• Location: How desirable is the neighborhood? Are the schools good? Is the crime rate low?
A home’s market value often is a good starting point for all kinds of things. For one, listing agents use market value to help sellers come up with a fair asking price for their home. And, since buyers shouldn’t just trust what sellers say their place is worth, their own agent can also estimate the home’s market value and come up with a different price that they think their clients should offer. No number is right or wrong; the ultimate deciding force is what price a buyer and seller are willing to shake hands on to close the deal.
What is Assessed Value?
When trying to understand the assessed value of a property, you must know who is doing the assessing and why the property is being assessed.
Municipalities, mostly counties, employ an assessor to place a value on a home in order to levy property taxes on it. To arrive at a value, the assessor (similar to a real estate agent) looks at what similar properties are selling for, the value of any recent improvements, any income you may be making from, say, renting out a room in the property, and other factors – like the replacement cost of the property if, God forbid, it burns down in a fire (which sounds dark, but assessors are thorough professionals who consider every possibility).
In the end, the assessor comes up with a value of your home. Then, he multiplies that number by an “assessment rate,” a uniform percentage that each tax jurisdiction sets that is typically 80% to 90%. So if, say, the market value of your home is $400,000 and your local assessment rate is 80%, then the assessed value of your home is $320,000.
That $320,000 is then used by your local government to calculate your property taxes. The higher your home’s assessed value, the more you’ll pay in taxes. You can check with your local tax assessor for a more exact figure for your home, or search by state, county, and ZIP code on publicrecords.netronline.com.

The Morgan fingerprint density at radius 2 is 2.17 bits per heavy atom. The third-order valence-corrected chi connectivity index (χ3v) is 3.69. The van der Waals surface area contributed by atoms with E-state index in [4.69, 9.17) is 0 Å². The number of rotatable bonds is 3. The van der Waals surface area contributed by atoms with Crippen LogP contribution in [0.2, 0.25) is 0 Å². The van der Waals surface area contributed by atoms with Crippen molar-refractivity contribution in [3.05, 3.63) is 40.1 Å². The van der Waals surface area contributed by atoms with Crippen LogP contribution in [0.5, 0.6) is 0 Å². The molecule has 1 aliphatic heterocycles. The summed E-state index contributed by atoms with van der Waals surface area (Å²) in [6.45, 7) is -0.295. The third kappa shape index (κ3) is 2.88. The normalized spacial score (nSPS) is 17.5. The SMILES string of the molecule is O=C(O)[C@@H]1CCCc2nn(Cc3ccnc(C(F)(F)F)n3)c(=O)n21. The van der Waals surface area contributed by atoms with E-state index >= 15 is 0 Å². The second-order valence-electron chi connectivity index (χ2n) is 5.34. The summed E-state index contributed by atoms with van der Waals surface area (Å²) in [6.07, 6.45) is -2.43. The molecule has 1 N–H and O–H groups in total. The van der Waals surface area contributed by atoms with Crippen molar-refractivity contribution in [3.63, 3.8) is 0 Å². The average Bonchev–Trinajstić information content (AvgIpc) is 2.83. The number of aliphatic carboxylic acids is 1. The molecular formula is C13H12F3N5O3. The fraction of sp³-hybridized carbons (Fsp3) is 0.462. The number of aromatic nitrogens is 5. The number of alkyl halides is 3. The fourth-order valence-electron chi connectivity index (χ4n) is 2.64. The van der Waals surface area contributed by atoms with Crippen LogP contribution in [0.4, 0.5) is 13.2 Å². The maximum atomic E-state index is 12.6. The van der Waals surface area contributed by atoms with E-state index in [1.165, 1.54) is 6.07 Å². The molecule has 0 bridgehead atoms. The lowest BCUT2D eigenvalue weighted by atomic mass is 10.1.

What Assessed and Market Values Mean to You?
While a home’s market value can rise and fall precipitously based on local conditions, assessed values are typically more immune to fluctuations. (Some states prohibit the assessed value from rising more than 3% a year even if market value increases.)
But the bottom line is, don’t get bent out of shape if you hear your assessed value isn’t as high as you’d hoped. Assessed value is used mostly for property tax purposes. Home buyers and sellers, on the other hand, look more to market value instead.
However, assessed value can come up when you buy or sell a home because this number, unlike the more subjective market value, is public knowledge contained in property records. So, rising assessed values bode well when home sellers try to justify their sale price to a buyer: “Hey, the assessed value is $310,000, and I’m only asking $320,000.” Likewise, buyers can use assessed value to justify a lower price: “Hey, the assessed value is $260,000, and you’re asking for $300,000. What gives?”
But the thing to remember with both assessed and market value is that at the end of the day, the price of a home is all in the eye of the beholder. The only number that matters is what a buyer and seller can agree sounds right, so don’t take any number you see too seriously.